Quanstrom Decision: In a case involving the recovery of attorneys’ fees by statute (i.e., an insurance dispute under Section 627.428, Florida Statutes), the Court receded somewhat from the Rowe decision, holding that the multiplier was not mandatory but that the court “‘must consider whether or not to apply’ the contingency fee multiplier.” The Court described categories of cases and the ordinary treatment of contingency fee multipliers in those categories of cases. In an appropriate category of case (e.g., tort or contract cases), when determining whether to apply a contingency fee multiplier a trial court should consider three factors: “(1) whether the relevant market requires a contingency fee multiplier to obtain competent counsel; (2) whether the attorney was able to mitigate the risk of nonpayment in any way; and (3) whether any of the factors set forth in Rowe are applicable, especially, the amount involved, the results obtained, and the type of fee arrangement between the attorney and [their] client.” The Court modified the multiplier itself to a range of 1.0-2.5.

Bell Decision: In a dispute about the recovery of attorneys’ fees allowed by contract, the Court held a trial court may consider and apply a 1.0-2.5 contingency attorneys’ fee multiplier in a contract action, even when there is no independent statute or rule authorizing an award of attorneys’ fees. The Court otherwise reaffirmed the Quanstrom analysis.

While Florida state courts have continued to apply contingency attorneys’ fee multipliers, federal courts have been less tolerant. The United States Supreme Court addressed contingency fee enhancements under fee-shifting statutes in Perdue v. Kenny A. ex rel. Winn, 559 U.S. 542 (2010), and found that multipliers should be allowed only in “rare” and “exceptional” circumstances.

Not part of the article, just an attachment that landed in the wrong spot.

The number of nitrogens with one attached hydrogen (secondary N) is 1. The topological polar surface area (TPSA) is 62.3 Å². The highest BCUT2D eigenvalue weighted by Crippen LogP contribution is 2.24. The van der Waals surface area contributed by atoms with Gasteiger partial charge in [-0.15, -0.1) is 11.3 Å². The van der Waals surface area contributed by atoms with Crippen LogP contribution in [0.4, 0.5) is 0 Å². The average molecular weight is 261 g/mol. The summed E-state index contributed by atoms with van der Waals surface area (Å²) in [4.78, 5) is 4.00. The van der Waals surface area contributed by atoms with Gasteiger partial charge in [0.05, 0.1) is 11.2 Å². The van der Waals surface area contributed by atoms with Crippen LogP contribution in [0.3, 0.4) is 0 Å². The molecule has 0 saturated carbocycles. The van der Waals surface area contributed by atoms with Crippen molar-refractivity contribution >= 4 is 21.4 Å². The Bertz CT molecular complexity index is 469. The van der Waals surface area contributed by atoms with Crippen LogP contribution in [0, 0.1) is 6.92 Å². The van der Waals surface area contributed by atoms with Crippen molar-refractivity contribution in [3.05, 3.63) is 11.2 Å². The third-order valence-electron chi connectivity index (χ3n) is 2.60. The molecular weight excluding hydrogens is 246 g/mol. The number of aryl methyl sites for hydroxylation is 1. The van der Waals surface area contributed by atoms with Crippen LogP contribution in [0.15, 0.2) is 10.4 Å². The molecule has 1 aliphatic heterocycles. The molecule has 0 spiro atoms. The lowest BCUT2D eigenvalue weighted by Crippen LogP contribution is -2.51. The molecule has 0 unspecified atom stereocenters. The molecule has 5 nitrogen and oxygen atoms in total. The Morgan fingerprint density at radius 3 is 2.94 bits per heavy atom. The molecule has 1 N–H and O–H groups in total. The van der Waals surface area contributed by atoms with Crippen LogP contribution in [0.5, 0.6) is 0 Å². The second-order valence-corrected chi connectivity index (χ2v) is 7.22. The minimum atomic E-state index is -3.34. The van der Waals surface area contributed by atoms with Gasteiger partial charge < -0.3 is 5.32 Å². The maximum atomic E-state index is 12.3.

Florida Courts – Recent Application of the Test:

Courts applying the Rowe/Quanstrom/Bell standards have wrestled with applying the following first Quanstrom factor: “whether the relevant market requires a contingency fee multiplier to obtain competent counsel.” Courts had been undecided whether to apply an “objective” or “subjective” test to this factor. Under a “subjective” test, the court should examine the efforts undertaken by a party to engage counsel on other than a contingency attorneys’ fee basis. Under an “objective” test, the court should examine the relevant market to determine whether the type of legal services required typically commands a relationship founded upon a contingency attorneys’ fee in hopes of having the court apply a multiplier to an attorneys’ fee award.

Recently, a Florida appellate court in the case of Wesson v. Florida Peninsula Ins. Co., Case No. 1D19-1559, 2020 WL 2553087, (Fla. 1st DCA, May 20, 2020), addressed the “subjective” vs. “objective” test issue and applied an “objective” test to the “relevant market requires” factor. In Wesson, the plaintiffs prevailed in a breach of contract action against their insurance company. The plaintiffs filed a motion for statutory attorneys’ fees, and asked the court for a contingency fee multiplier. The trial court decided that no contingency fee multiplier would be awarded based on the plaintiffs’ “actual experience” hiring an attorney, and because the plaintiffs had a likelihood of success under two applicable insurance coverages. On appeal, the court reversed. The first factor (“whether the relevant market requires a contingency fee multiplier”) requires analysis of the market itself, and not of the plaintiff’s actual experience. The Court also considered the second Quanstrom factor (“whether the attorney was able to mitigate the risk of nonpayment”) and determined that the likelihood of success should not be considered in assessing the risk of nonpayment. Rather, the court should consider the possibility the client may not be able or willing to pay their attorney if engaged on other than a contingency fee basis. The Court stated: “we reverse and remand to consider if the Wessons are entitled to a contingency fee multiplier without considering their actual experience in locating an attorney and without considering the likelihood of success as mitigating the risk of nonpayment.”

The ability to engage attorneys on a contingency attorneys’ fee basis has leveled the legal playing field somewhat, and the prospect of a contingency attorneys’ fee award with a multiplier perhaps even more so, but one should not assume that a multiplier will always be applied. The Wesson decision, however, lessens the burden on the prevailing party seeking to recover contingency attorneys’ fees by not making litigants prove they looked high and low and exhausted all efforts to find a lawyer willing to work without the promise of an enhanced “success” attorneys’ fee multiplier.

Tucker H. Byrd, Esq. & Thomas C. Allison, Esq.